Atendendo a algumas respostas apreciativas e inúmeras ignorativas, aqui está......

26 setembro 2010

Rough guide to Brazilian political parties

There are 27 political parties registered for the elections in Brazil next Sunday. Their names can be placed in the political spectrum, roughly from left to right, as follows:

5 communist parties: PCdoB, PSTU, PCB, PCO, PSOL;
6 labor parties: PTB*, PDT*, PT*, PTdoB, PRTB, PTN;
2 socialist parties: PSB, PPS;
1 social democratic party: PSDB*;
1 green party: PV;
6 generic label parties (democratic, progressive, or republican): PMDB*, DEM*, PRP, PP, PRB, PR;
3 christian parties: PTC, PSC, PSDC;
3 others: PMN, PHS, PSL.

Notes and disclaimers:
- The ideological affiliations of the communists are as follows: PCdoB - Maoist-Stalinist (Albanian line); PSTU - Leninist; PCB - Soviet Brezhnevite (refounded); PCO - Trotskyite; PSOL - Cuban Line (in transition to Chávez-led).
-Each of the left wing parties would probably reject the credentials of the others as properly communist, or socialist, or laborite. Nor would they agree on who is a dissidence of whom.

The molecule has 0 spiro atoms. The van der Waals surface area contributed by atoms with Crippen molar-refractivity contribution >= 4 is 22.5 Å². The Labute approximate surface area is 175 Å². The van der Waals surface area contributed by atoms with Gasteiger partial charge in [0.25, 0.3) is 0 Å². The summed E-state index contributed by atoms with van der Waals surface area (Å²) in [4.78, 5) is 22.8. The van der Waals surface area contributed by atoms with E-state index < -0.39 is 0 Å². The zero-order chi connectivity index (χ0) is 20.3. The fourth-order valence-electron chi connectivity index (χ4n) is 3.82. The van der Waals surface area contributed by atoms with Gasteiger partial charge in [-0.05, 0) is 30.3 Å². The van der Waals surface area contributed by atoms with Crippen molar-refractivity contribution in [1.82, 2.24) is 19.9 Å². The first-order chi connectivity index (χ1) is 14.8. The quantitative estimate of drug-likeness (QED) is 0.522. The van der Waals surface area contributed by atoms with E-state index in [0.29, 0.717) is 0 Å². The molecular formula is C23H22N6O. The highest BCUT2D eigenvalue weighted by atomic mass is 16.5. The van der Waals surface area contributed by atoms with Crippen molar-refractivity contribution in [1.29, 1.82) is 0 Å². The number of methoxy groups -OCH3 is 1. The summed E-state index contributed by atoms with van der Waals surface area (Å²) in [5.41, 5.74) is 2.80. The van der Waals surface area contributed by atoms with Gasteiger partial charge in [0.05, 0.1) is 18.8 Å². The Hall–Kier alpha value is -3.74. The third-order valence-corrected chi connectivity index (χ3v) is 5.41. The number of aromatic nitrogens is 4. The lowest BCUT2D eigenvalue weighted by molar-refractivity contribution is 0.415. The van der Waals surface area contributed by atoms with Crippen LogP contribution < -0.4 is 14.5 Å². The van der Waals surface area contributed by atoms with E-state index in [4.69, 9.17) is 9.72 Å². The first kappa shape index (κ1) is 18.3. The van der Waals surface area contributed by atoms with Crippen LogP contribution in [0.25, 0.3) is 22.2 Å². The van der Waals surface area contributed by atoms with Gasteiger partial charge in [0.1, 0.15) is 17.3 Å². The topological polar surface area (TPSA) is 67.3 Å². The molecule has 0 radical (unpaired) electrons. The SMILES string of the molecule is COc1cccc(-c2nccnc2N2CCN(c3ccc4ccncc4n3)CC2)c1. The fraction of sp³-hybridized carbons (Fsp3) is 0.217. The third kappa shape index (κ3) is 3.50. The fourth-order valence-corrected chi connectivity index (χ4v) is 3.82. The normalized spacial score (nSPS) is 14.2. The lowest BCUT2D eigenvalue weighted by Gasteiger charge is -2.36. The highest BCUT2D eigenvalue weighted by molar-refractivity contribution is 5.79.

-Additionally PPS is the former Communist Party (anti-Stalinist), now undistinguishable from fellow eurostyle social-democrat PSDB.
-There are no explicitly conservative parties, although DEM and PP come closest. However there is a smattering of right-wingnuts or extreme nationalists in most if not all of them. There are no open liberals (in the European sense) in Brazilian politics.
-The christian parties all have additional specs such as social or labor but to the best of my knowledge tend to be neither.
-Each of the six parties marked with a star* usually controls 5% or more of the seats in at least one chamber of congress, and are therefore more costly for wholesale purchase, although the fact that neither PDT, nor PTB, nor PMDB have any identifiable ideology makes them affordable at retail.
-The smaller parties are more malleable and can be persuaded to support pretty much any campaign. The exceptions are the communist parties, populated by students and public employees, thus directly funded by the taxpayers.

For more information, consult the electoral tribunal's site.
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